Battle Mountain teens dabble in film noir
Vail CO, Colorado
EAGLE-VAIL, Colorado ” Humphrey who? That’s how some teenagers might respond when Humphrey Bogart comes up in conversation. After all, one can hardly expect kids to be experts in film noir … right?
“I’ve always loved Humphrey Bogart movies,” 16-year-old Aaron Szindler said. “‘The Maltese Falcon’ is one of my favorite movies.”
“Personally I knew who Humphrey Bogart is, just because my dad had me watch ‘Casablanca,'” 15-year-old Jillian Kiss said. ” I love watching old movies.”
If Battle Mountain High School students didn’t know who Bogart was before, they certainly learned when they watched the movie star in the 1940s classic “Casablanca” at a student’s house few weeks ago.
The teens were preparing for their roles in “The Man with Bogart’s Face,” a play that debuts Friday at Battle Mountain.
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The play follows a man who gets plastic surgery to look more like Bogart. He changes his name to Sam Marlowe (the name combines two of Bogart’s most famous characters) and opens his own detective agency. The play takes place in the ’70s or ’80s, though it packs plenty of ’40s action.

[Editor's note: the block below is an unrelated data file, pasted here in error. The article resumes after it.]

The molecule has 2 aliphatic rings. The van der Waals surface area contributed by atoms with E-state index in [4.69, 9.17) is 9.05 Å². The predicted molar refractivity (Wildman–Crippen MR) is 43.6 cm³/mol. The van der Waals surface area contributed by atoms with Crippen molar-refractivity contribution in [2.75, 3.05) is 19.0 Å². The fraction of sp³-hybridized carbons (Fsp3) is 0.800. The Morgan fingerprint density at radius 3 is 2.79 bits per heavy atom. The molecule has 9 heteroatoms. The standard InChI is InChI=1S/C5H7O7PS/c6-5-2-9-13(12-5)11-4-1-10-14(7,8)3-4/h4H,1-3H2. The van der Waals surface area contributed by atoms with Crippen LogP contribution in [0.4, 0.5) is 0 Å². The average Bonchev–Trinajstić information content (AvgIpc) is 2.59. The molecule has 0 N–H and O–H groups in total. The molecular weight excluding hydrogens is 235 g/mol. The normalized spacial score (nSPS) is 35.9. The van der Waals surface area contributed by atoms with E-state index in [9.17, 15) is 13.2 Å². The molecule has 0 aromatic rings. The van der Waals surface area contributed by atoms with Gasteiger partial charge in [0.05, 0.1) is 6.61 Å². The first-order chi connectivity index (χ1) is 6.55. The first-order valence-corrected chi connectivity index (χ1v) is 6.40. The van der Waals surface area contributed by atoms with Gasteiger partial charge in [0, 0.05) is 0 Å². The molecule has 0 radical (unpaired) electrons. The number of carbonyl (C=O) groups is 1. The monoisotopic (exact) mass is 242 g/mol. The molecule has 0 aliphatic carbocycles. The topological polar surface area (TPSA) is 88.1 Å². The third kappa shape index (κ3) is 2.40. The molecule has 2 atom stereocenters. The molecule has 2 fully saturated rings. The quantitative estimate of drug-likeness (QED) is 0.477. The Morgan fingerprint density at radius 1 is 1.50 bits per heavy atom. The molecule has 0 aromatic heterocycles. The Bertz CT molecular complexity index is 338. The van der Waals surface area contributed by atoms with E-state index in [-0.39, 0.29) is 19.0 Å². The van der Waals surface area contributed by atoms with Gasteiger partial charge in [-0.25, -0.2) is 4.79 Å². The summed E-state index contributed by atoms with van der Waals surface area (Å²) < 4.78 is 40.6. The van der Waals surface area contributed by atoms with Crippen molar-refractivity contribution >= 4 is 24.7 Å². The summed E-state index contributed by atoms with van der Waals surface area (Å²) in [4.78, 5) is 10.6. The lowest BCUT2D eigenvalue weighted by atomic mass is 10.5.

“I punch a lot of people and I shoot a lot of people, and that’s always a lot of fun but I really like the dialogue,” said Szindler, who plays the Bogart-obsessed detective. “There’s just a lot of cool lines and fun stuff to say. A bunch of stuff is taken directly from the Humphrey Bogart movies that I’ve always wanted to say: ‘Here’s looking at you, kid’ and ‘You’re taking the fall.'”
Senior Sage Buchalter, 17, plays love interest Gena Anastas.
“She’s pretty cool,” Buchalter said of her character. “She gets to seduce people. She gets punched by Sam, and I also get to kill people.”
That sounds like a lot of action for one character, but it all makes sense in the context of this Bogart-esque world. There’s plenty of old fashioned drama, and even a case that takes the main character into a club full of belly dancers. Kiss plays a proper secretary, but her character gets caught up in the dancing.
“I have to attempt to belly dance and it’s fun,” Kiss said. “Especially when the other belly dancers close in on me. That’s when the claustrophobia sets in.”
Rebecca Jones, 16, plays an ex-Nazi villain in the show. Wearing a a severe bun and leather jacket as a costume, she does more heel clicking and bowing on stage than talking.
Is it hard for the teen to play a serious character the whole time?
“Not really,” Jones said. “I’m a pretty serious person.”
Suzanne Foster, an English teacher and play director, chose “The man with Bogart’s Face” for the fall performance.
“I just wanted something that was a little different,” she said. “It’s a comedy murder mystery. It plays to the strengths of students.”
High Life Writer Sarah Mausolf can be reached at 970-748-2938 or email@example.com.